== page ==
(Greek: κρυπτεία / krupteía, from κρυπτός / kruptós, “hidden, secret things”)

WSJ: Nokia, Siemens Help Iran Spy on Internet Users OH NOH’s

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How do you say “Operation Pinwale” in Farsi?

According to a somewhat confusing Wall Street Journal story, Iran has adopted NSA-like techniques and installed equipment on its national telecommunication network last year that allows it to spy on the online activities and correspondence — including the content of e-mail and VoIP phone calls — of its internet users.

Nokia Siemens Networks, a joint venture between Germany’s Siemens and Finland’s Nokia, installed the monitoring equipment late last year in Iran’s government-controlled telecom network, Telecommunication Infrastructure Co., but authorities only recently engaged its full capabilities in response to recent protests that have broken out in the country over its presidential election.

The equipment allows the state to conduct deep-packet inspection, which sifts through data as it flows through a network searching for keywords in the content of e-mail and voice transmissions. According to the Journal, Iran seems to be doing this for the entire country from a single choke point. “Seems,” because although the Journal states that Nokia Siemens installed the equipment and that signs indicate the country is conducting deep-packet inspection, the paper also says “it couldn’t be determined whether the equipment from Nokia Siemens Networks is used specifically for deep packet inspection.”

Although the Journal has published questionable “spying” stories in the past, we’re willing to go with them on this one.

It’s previously been reported that Iran was blocking access to some web sites for people inside the country as protesters took to the streets and the internet to dispute the results of the country’s recent presidential election.

But sources told the Journal that the government’s activities have gone beyond censorship to massive spying. They say the deep-packet inspection, which deconstructs data in transit then reconstructs it, could be responsible for network activity in Iran having recently slowed to less than a tenth of its regular speed. The slowdown could be caused by the inspection at a single point, rather than at numerous network points, as China reportedly does it.

A brochure promoting the equipment sold to Iran says the technology allows for “the monitoring and interception of all types of voice and data communication on all networks.”

A spokesman for Nokia Siemens Networks defended the sale of the equipment to Iran suggesting that the company provided the technology with the idea that it would be used for “lawful intercept,” such as combating terrorism, child pornography, drug trafficking and other criminal activity. Equipment installed for law enforcement purposes, however, can easily be used for spying as well.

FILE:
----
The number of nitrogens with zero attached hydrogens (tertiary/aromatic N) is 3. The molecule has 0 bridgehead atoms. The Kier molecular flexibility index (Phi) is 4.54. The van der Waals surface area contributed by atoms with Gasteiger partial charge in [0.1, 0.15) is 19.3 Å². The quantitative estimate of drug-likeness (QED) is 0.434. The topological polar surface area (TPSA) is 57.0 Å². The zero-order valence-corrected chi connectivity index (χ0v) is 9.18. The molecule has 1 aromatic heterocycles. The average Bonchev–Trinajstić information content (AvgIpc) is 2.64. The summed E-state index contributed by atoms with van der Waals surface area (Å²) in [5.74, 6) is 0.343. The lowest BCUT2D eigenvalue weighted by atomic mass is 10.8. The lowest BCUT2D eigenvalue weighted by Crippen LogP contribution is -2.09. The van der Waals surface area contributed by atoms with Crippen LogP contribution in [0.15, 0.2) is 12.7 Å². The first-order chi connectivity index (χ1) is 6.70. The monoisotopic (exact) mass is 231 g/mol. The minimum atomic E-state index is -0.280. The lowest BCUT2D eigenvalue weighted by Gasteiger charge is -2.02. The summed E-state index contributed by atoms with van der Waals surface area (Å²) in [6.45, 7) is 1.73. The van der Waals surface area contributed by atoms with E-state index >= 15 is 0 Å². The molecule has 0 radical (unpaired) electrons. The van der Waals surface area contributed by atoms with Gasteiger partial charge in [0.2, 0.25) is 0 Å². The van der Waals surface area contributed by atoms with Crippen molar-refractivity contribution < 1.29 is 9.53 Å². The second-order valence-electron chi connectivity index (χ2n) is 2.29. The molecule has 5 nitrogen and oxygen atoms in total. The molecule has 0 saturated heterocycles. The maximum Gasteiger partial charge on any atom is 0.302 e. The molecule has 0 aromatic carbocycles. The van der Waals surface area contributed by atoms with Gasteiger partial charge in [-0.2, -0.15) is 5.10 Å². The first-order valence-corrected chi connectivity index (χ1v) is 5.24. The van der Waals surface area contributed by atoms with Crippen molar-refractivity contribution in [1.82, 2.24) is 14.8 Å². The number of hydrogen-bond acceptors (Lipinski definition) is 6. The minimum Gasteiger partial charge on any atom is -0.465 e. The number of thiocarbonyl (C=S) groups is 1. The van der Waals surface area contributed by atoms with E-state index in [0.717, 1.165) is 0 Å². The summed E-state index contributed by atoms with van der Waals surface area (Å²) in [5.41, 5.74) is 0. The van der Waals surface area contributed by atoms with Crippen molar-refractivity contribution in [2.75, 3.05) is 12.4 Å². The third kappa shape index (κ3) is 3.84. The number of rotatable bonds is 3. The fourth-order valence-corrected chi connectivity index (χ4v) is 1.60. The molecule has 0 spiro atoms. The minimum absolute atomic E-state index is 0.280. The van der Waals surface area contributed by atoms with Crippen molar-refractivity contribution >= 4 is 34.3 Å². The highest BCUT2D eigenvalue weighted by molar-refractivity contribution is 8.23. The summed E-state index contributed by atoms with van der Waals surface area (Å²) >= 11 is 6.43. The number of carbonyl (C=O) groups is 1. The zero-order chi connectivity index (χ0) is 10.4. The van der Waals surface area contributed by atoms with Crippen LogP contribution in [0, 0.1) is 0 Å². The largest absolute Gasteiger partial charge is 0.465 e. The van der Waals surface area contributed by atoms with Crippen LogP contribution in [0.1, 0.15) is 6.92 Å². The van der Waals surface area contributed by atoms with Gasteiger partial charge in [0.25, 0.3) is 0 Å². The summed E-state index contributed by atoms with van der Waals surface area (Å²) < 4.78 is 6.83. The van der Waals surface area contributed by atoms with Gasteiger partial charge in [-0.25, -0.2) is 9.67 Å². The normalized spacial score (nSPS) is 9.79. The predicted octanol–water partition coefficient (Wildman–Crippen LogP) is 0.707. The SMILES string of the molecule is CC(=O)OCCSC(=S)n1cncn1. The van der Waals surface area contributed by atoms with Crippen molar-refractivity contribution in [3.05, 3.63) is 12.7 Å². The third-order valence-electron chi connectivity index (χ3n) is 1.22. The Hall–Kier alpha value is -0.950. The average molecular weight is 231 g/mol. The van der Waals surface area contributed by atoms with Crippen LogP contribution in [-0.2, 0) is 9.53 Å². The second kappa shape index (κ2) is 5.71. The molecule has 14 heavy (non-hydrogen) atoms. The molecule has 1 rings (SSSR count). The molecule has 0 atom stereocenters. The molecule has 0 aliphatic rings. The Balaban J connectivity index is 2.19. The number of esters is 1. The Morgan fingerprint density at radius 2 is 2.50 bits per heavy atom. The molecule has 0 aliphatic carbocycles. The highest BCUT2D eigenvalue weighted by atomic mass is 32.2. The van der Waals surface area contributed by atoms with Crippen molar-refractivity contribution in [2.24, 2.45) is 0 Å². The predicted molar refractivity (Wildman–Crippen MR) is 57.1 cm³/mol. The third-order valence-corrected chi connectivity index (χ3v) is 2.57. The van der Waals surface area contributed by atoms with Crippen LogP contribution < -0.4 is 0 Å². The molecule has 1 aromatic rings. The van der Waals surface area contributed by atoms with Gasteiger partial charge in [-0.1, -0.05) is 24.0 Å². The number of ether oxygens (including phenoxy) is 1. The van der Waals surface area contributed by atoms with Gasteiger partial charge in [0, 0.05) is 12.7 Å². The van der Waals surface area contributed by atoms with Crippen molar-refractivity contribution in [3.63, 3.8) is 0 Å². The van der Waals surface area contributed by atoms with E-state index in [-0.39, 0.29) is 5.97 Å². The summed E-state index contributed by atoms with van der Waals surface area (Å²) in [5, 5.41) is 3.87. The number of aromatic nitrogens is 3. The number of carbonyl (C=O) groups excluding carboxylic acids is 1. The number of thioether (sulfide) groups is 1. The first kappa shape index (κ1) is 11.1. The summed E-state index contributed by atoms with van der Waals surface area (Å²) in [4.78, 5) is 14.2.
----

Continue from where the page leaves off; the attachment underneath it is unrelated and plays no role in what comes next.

“If you sell networks, you also, intrinsically, sell the capability to intercept any communication that runs over them,” the spokesman told the Journal.

He added that the company “does have a choice about whether to do business in any country” but said, “We believe providing people, wherever they are, with the ability to communicate is preferable to leaving them without the choice to be heard.”

In March, the company sold off its monitoring technology to a German investment firm.

First: ‌عمل‌، ‌عملکرد، بهره‌برد‌ار‌ى‌ سنجاق‌، پايه‌ سنجاقى و‌ال‌، نهنگ‌، ‌عظيم‌ ‌الجثه‌، نهنگ‌ صيد کردن‌، قيطس

Give or take…
Second, well, no shit huh? Since they could not actually kill the internet access there in Iran, nor actually keep up with the flood of twitters going to numerous proxy sites, I guess the next best thing would be to “NARUS STA 6400” the masses huh? Ok, sure, they may be doing this but I don’t see this as being the real extent of the efforts long term goal. Just wait til people start disappearing in the intervening days and weeks.

Now, last night I heard this story also on NPR, the “All Tech Considered” piece went on to infer (ok actually stated) that the Iranians are “injecting” disinformation using DPI… really now? I just don’t think that’s the case. It would be easier to set up a series of agent provocateurs with cell access and acl’s to allow “them” to carry out disinformation campaigns?

Oh well, I am sure that ATT will soon be asked to help out.. Maybe NARUS too. Once they get the buttplugs into the back door ol’ Mahmouhd will be very happy. I mean, isn’t this just the pot calling the kettle black a bit?


Written by Krypt3ia

2009/06/23 at 14:26

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